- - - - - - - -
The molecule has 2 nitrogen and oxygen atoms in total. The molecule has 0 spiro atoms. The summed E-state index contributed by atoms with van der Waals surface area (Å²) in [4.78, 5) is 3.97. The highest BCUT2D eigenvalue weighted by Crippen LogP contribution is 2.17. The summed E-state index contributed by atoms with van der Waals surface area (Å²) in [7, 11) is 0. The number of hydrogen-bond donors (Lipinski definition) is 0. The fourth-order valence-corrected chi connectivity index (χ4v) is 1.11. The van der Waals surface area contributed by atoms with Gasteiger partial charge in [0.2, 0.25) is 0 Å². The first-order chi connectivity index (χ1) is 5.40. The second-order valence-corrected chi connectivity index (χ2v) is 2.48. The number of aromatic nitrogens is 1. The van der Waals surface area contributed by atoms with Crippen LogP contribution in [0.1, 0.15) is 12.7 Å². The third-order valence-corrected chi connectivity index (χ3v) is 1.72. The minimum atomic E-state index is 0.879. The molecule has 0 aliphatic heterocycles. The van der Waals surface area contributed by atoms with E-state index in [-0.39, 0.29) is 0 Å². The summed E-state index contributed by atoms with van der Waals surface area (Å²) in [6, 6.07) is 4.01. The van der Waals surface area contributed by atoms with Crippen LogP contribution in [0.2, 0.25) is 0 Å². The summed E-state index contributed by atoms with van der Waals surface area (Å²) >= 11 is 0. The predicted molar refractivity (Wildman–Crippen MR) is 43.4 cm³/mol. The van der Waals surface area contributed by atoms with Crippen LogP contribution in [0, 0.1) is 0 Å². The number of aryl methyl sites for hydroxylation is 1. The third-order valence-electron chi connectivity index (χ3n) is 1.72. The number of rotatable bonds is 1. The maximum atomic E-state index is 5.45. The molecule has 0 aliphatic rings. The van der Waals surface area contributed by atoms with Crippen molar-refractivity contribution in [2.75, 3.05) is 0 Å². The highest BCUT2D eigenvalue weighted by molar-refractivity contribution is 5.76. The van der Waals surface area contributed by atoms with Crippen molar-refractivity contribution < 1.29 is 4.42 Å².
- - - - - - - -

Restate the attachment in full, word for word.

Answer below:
The molecule has 2 nitrogen and oxygen atoms in total. The molecule has 0 spiro atoms. The summed E-state index contributed by atoms with van der Waals surface area (Å²) in [4.78, 5) is 3.97. The highest BCUT2D eigenvalue weighted by Crippen LogP contribution is 2.17. The summed E-state index contributed by atoms with van der Waals surface area (Å²) in [7, 11) is 0. The number of hydrogen-bond donors (Lipinski definition) is 0. The fourth-order valence-corrected chi connectivity index (χ4v) is 1.11. The van der Waals surface area contributed by atoms with Gasteiger partial charge in [0.2, 0.25) is 0 Å². The first-order chi connectivity index (χ1) is 5.40. The second-order valence-corrected chi connectivity index (χ2v) is 2.48. The number of aromatic nitrogens is 1. The van der Waals surface area contributed by atoms with Crippen LogP contribution in [0.1, 0.15) is 12.7 Å². The third-order valence-corrected chi connectivity index (χ3v) is 1.72. The minimum atomic E-state index is 0.879. The molecule has 0 aliphatic heterocycles. The van der Waals surface area contributed by atoms with E-state index in [-0.39, 0.29) is 0 Å². The summed E-state index contributed by atoms with van der Waals surface area (Å²) in [6, 6.07) is 4.01. The van der Waals surface area contributed by atoms with Crippen LogP contribution in [0.2, 0.25) is 0 Å². The summed E-state index contributed by atoms with van der Waals surface area (Å²) >= 11 is 0. The predicted molar refractivity (Wildman–Crippen MR) is 43.4 cm³/mol. The van der Waals surface area contributed by atoms with Crippen LogP contribution in [0, 0.1) is 0 Å². The number of aryl methyl sites for hydroxylation is 1. The third-order valence-electron chi connectivity index (χ3n) is 1.72. The number of rotatable bonds is 1. The maximum atomic E-state index is 5.45. The molecule has 0 aliphatic rings. The van der Waals surface area contributed by atoms with Crippen molar-refractivity contribution in [2.75, 3.05) is 0 Å². The highest BCUT2D eigenvalue weighted by molar-refractivity contribution is 5.76. The van der Waals surface area contributed by atoms with Crippen molar-refractivity contribution < 1.29 is 4.42 Å².